My parents were Christian, Serb,
I remember the icons in my mother’s house,
The smell of meat on feast days.
One orthodox Christmastide,
I think I was nine or ten,
My parents made me hide when the Turks
Came to our village in Kosovo again
Looking for boys and women.
My father was ashamed.
He hung his head.
I pretended I was dead.
Hiding under my sister’s bed.
The devşirme sought me.
Took girl hostages.
Told the elders they would let the soldiers loose
They’d rape them.
Until they were dead.
So, I showed my head.
And the Turk commander smiled
Put a börk on my head, a cap
Full of dread
That meant I belonged to him.
Only then did I arrive in the world of men.
I had joined the kaşık kardeşliği,
The brotherhood of the spoon, and was soon
In Constantinople, in a harem of boys, an ortas,
We were toys for the corbaci
Bulgars, Greeks, Armenians, Turks.
And then the training started
And I was broken-hearted.
I was told I was a Muslim
Now, a Janissary,
A slave of the sultan,
I attended a Madrassa in the Hagia Sophia,
I knew the images of Saint Sophia were still there,
Hidden by the Muslims, but still there.
I learnt Arabic, I read the Qu’ran
My mind training had begun.
I was told slave taking is lawful and good.
That this was a tax and the tax was in blood.
My nightmares had ended; they said.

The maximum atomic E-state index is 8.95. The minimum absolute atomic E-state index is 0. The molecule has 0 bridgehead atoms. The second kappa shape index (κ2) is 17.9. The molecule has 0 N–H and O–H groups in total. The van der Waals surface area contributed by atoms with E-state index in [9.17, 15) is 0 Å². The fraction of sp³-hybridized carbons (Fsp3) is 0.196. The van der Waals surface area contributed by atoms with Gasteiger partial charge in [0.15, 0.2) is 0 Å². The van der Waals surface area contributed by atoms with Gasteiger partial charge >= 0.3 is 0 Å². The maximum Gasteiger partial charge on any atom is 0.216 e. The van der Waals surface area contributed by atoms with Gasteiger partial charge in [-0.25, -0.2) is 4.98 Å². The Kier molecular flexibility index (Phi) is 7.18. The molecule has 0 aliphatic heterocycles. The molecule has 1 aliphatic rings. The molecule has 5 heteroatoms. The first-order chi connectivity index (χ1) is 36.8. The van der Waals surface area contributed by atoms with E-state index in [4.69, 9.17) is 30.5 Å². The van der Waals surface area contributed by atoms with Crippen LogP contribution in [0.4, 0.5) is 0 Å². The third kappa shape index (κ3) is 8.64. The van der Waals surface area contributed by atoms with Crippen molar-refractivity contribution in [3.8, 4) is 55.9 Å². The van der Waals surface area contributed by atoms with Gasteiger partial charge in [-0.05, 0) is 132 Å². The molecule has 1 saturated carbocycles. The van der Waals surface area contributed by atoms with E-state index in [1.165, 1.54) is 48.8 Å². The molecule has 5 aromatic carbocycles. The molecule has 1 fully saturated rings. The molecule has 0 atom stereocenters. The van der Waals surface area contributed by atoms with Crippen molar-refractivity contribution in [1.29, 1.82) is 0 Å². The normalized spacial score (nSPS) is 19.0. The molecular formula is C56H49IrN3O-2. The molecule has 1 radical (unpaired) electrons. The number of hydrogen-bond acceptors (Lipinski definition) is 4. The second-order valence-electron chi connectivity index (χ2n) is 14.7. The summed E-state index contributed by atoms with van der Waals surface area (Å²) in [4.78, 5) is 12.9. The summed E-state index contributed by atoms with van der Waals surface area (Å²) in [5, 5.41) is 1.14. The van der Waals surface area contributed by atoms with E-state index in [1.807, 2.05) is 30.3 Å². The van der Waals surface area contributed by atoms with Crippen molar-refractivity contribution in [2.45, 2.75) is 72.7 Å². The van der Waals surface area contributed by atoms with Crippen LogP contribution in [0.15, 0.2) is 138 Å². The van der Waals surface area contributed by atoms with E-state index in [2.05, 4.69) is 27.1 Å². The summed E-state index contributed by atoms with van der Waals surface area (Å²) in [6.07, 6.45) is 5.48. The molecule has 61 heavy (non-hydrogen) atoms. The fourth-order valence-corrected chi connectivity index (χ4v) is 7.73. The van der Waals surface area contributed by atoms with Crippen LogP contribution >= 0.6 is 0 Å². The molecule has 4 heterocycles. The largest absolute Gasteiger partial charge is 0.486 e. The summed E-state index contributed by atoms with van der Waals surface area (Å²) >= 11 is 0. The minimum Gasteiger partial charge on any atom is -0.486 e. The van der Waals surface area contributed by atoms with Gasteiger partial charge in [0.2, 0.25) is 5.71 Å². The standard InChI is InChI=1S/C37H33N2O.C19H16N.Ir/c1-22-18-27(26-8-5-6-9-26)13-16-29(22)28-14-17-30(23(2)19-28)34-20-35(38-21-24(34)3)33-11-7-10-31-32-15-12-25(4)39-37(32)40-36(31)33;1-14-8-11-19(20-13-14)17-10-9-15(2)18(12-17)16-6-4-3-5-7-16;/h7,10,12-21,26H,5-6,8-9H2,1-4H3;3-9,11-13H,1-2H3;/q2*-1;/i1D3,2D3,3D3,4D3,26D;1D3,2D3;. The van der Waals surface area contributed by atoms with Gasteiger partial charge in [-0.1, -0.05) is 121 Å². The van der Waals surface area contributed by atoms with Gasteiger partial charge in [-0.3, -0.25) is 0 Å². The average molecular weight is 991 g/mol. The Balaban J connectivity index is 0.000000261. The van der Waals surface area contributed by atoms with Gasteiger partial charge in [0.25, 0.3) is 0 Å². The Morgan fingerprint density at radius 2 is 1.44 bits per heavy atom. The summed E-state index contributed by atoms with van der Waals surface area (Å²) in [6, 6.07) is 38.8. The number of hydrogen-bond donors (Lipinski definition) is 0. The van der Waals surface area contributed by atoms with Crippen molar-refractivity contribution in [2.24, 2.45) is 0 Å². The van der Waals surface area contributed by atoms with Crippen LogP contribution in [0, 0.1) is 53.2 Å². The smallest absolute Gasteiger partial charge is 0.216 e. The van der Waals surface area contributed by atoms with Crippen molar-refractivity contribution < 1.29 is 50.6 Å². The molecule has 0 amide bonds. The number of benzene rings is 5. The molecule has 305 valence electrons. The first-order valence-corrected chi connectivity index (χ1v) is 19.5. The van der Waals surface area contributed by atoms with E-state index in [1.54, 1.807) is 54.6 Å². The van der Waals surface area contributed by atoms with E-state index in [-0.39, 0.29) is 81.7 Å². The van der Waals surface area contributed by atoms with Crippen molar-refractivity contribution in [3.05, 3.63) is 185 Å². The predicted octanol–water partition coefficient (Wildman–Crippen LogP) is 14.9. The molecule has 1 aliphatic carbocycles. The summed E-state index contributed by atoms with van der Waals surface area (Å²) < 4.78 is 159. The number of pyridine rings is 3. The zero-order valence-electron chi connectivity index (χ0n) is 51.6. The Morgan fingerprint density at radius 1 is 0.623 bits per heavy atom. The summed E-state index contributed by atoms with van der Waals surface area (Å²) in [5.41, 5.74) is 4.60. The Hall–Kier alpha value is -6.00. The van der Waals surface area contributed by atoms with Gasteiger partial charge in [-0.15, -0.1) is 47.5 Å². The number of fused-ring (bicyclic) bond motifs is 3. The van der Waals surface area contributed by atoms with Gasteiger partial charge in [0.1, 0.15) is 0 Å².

I’d learnt to pretend, world without end.
I did what was expected, I'd learnt to bend.
Back in Constantinople now, I am glad,
The time in the Caucasus, killing pagan Slavs,
Was pure agony to me. My beautiful Greek
Hetaira was waiting for me. I remembered
My mother too keenly,
Hurt by these bastard Turks.
I do not fall into their trap.
Islam is hypocrisy on tap.
Lying here with my beautiful Hetaira I think.
The stories that move us are always the same:
The promised land,and the broken heart,
Meeting your lover and falling apart.
This is what the Jew in Cordova told me
He talked of the Stoics, Maimonides, I listened well,
He was old and wise. By then I could tell.
The light is strange here in this rented room
The landlady will be here soon.
Hetaira will leave go, return home
To her Ottoman-husband and her children.
When she is gone I watch the dust
Settle into the sun beams.
I ring the Bell. The girl smells so sweet
A Nubian, she feels so soft,
Under my hard, war-bitten hands.
I feel her rhythm of life
As I think of my mother
I have heard she is dead.
I remember her icons
And, in my mind, I have an image of Christ,
But I will not turn the other cheek,
When I have these Turks at my feet
I will see them bleed.
I will die in battle not on a cross.
I have not the stomach for that.